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Nicholas DiFabbio
‘You were only waiting for this moment to arise.' That’s the line that Paul McCartney had at his Scotland farm in the spring of 1968. He was reflecting on the civil rights movement in the United States, and the resultant racial strife and turmoil that was then sweeping through the US. He picked up the guitar, and began playing, as he later explained. [Interview]

The origins of the guitar accompaniment go back to the early days in 1950’s Liverpool before the four Beatles met. Paul would get together with George Harrison and work out guitar solos and duets to show off at parties. One musical thing they thought would be impressive was based on Johan Sebastian Bach’s Bouree in E Minor which was a well known lute piece. It has a melody on top with a moving bass line underneath. Their guitar rendition sounded like it, but there was a mistake in it, and that mistake was the inspiration for the guitar part in Blackbird as Paul explained [Interview]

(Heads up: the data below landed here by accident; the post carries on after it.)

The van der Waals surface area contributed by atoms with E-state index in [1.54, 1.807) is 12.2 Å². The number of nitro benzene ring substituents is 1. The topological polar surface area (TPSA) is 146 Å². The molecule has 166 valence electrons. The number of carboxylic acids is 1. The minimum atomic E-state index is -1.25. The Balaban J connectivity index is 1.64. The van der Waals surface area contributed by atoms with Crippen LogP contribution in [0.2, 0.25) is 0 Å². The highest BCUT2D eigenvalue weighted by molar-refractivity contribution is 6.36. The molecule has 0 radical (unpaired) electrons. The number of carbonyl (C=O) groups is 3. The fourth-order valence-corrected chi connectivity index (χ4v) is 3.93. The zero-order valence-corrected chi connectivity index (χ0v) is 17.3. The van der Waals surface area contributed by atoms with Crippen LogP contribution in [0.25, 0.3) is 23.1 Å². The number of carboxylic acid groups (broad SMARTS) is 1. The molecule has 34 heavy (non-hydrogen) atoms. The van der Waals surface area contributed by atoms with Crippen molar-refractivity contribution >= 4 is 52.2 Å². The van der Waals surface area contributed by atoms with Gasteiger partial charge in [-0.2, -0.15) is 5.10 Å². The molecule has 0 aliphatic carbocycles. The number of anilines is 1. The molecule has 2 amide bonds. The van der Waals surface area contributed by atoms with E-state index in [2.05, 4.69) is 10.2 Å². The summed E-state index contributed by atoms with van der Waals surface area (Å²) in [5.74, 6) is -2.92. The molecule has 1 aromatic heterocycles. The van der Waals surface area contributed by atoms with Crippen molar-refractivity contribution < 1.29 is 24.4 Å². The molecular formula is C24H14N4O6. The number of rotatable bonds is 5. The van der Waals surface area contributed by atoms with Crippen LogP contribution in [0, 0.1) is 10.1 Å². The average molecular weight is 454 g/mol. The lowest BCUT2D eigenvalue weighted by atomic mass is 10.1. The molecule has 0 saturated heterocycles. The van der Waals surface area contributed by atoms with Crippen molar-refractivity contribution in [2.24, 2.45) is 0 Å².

So with the lyric idea in his head based on the racial situation in America, Paul then married it with the Bach like guitar part.  

It was recorded as a solo piece on June 11, 1968 with George Martin producing and Geoff Emerick Engineering. Here is a clip from a rehearsal take. 

On the final mix there is a metronome tapping that was deliberately left in. There were also bird sounds added which are different on the mono and stereo mixes. 

Blackbird is included on the 1968 album titled The Beatles, better known as the White Album, released on November 22, 1968. 

A strong and thought provoking song from the hand of Paul McCartney.

McCartney's Farm in Scotland
Stream the original recording on Apple Music